Many state and local agencies are finding that managing in-house IT systems is expensive and logistically complex. Few organizations have the fiscal and personnel flexibility to address server sprawl or support antiquated systems and aging infrastructure components. Despite the constraints of data regulations, state and local government agencies foresee a time when they can offload some, if not all, data center operations.
Several significant IT trends are affecting how government IT organizations manage data centers; notably, cloud computing, mobility and Big Data. By modernizing data center technologies and applying cloud services where feasible, government agencies can take advantage of the increased capabilities offered by these trends, and also improve the efficiency of the infrastructure, protect it against failure and potentially reduce expenses.
Government IT organizations increasingly see the benefit of deploying cloud services, and many have adopted them for their routine business. A 2014 survey of government IT executives by American City & County magazine found nearly 50 percent of respondents used cloud services, most often for email and data storage. Top benefits include better accessibility from different devices (cited by 62 percent), reduced IT infrastructure build-out and maintenance cost (42 percent) and improved management efficiency (33 percent).
Although, many public cloud providers do not yet have the mandated state and local certifications, many government IT organizations are seeking alternative solutions, such as colocation or sharing private clouds with other government entities.
Mobile technologies provide advantages to employees and constituents but also present major challenges for government IT teams. The increasing number of mobile devices being used strains agency networks, demands greater bandwidth per user, drives additional storage needs and requires stringent security measures. IT staff, often already tasked with supporting data center operations, may not have the budget or human resources to speed up and secure mobile access or roll out mobile-optimized websites and applications. In order to keep pace with bandwidth demand and user expectations, agencies are turning to virtualized machines and storage as well as adopting cloud-based applications.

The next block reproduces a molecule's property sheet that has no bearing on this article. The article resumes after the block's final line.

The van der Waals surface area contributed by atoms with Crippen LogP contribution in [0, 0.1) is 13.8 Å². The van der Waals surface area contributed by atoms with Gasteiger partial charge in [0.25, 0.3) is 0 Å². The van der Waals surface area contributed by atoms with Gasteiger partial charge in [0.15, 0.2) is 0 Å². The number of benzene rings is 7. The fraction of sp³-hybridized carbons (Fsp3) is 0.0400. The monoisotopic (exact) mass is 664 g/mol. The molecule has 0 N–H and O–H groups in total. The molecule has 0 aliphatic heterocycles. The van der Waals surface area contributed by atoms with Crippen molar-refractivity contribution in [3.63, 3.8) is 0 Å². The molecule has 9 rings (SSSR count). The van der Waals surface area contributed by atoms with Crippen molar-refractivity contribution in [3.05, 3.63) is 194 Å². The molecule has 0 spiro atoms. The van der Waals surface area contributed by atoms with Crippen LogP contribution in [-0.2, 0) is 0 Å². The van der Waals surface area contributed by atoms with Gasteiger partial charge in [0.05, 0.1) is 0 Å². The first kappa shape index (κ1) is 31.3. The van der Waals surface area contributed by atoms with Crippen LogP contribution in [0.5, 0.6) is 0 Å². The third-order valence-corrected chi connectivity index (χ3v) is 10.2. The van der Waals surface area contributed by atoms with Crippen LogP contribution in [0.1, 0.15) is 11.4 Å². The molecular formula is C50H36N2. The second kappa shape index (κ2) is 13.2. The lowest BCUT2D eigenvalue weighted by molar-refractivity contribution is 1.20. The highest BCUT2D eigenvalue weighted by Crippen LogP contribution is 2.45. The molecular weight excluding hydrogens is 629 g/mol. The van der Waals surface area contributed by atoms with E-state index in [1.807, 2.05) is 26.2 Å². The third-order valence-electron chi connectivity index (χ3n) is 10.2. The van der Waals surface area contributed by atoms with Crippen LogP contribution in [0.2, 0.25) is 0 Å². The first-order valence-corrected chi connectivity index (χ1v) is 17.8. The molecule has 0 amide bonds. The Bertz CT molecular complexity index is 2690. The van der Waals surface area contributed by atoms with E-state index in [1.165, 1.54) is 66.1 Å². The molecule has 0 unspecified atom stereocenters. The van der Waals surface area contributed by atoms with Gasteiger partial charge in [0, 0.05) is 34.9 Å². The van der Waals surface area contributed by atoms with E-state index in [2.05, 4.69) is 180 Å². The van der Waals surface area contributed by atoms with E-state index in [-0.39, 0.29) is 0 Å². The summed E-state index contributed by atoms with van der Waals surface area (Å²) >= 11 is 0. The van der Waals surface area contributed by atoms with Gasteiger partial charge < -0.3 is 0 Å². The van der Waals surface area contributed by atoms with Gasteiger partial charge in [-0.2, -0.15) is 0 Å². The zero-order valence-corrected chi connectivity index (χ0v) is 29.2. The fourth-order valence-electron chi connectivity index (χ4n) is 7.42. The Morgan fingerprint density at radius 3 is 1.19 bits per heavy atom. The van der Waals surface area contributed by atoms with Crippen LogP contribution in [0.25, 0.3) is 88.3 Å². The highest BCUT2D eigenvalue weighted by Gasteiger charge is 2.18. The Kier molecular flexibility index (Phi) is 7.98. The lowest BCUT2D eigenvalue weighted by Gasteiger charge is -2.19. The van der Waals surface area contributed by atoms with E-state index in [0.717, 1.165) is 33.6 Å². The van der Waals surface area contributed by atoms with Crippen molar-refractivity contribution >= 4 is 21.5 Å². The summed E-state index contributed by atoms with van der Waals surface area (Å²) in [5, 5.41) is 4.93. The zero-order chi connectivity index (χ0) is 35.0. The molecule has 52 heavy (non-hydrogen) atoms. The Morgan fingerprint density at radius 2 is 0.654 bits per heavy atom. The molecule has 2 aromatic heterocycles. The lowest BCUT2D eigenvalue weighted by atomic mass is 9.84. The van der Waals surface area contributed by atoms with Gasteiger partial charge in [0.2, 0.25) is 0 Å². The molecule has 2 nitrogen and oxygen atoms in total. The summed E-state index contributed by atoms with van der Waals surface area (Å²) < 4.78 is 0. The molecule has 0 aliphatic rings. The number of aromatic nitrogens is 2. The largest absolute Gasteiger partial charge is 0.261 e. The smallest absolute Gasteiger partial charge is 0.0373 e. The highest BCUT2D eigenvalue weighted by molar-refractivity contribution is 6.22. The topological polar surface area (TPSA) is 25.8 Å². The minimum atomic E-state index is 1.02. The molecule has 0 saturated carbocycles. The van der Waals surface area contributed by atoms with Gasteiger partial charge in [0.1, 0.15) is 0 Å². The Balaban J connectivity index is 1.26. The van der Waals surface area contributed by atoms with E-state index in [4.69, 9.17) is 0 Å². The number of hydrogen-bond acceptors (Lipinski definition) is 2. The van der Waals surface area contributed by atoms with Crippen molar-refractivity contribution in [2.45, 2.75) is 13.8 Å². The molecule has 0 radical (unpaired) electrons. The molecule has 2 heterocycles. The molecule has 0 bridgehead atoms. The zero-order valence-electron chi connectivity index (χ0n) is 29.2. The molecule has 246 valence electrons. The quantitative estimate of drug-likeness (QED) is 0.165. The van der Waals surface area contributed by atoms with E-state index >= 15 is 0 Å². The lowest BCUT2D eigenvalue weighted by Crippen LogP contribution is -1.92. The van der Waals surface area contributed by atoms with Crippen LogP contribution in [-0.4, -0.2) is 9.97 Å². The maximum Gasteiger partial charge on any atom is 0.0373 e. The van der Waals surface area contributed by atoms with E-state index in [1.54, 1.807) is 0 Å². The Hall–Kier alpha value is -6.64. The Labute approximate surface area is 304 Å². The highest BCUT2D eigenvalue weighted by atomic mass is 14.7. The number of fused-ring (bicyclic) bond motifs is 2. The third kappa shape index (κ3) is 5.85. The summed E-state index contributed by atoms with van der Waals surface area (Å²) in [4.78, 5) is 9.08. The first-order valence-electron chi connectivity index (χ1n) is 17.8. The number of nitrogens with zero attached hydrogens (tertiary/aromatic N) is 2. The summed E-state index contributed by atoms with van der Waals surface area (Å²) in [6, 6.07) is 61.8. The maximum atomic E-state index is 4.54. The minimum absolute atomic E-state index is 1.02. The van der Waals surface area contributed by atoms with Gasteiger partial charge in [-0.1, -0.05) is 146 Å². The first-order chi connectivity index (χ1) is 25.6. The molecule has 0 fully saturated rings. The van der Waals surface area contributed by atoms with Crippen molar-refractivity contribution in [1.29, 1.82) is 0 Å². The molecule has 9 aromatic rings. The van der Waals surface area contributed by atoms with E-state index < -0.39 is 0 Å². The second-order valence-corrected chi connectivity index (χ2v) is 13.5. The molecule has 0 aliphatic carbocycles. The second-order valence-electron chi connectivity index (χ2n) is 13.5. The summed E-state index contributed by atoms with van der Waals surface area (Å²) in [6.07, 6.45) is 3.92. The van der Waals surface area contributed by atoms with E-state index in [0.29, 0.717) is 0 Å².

Government entities generate and capture data at an unprecedented rate. In a 2013 MeriTalk survey, the top three advantages of Big Data identified by state and local IT leaders were improved efficiency (57 percent), faster and more accurate decision-making (54 percent) and greater understanding of citizen needs (37 percent). However, respondents estimated they have less than half the storage capacity and computing power needed to effectively use Big Data.
While this data can provide valuable insight into services and delivery, it must be collected and secured in compliance with federal, state and local regulations. In order to update data storage effectively, IT departments need to deploy various storage media in a tiered model dictated by individual spending, access and capacity requirements. A tiered storage strategy assigns different categories of data to different storage media, placing high-value data that is accessed frequently in storage from which it can be easily retrieved. Data that is less important can be moved to slower storage media, which generally is less expensive, in order to reduce total storage costs.
IT trends are changing the way government agencies manage data centers. To further boost data center efficiency in light of new IT trends, government IT organizations should make enhancements to data centers in key areas, especially power, thermal management, network infrastructure, data storage and virtualization technologies. These areas contribute to improved efficiency, performance and cost savings. By investing in modern data center technology, government agencies not only benefit from new trends, they also gain a more efficient and resilient infrastructure.
Read the CDW white paper “Keeping Pace with Data Center Evolution” to learn more about boosting data center efficiency.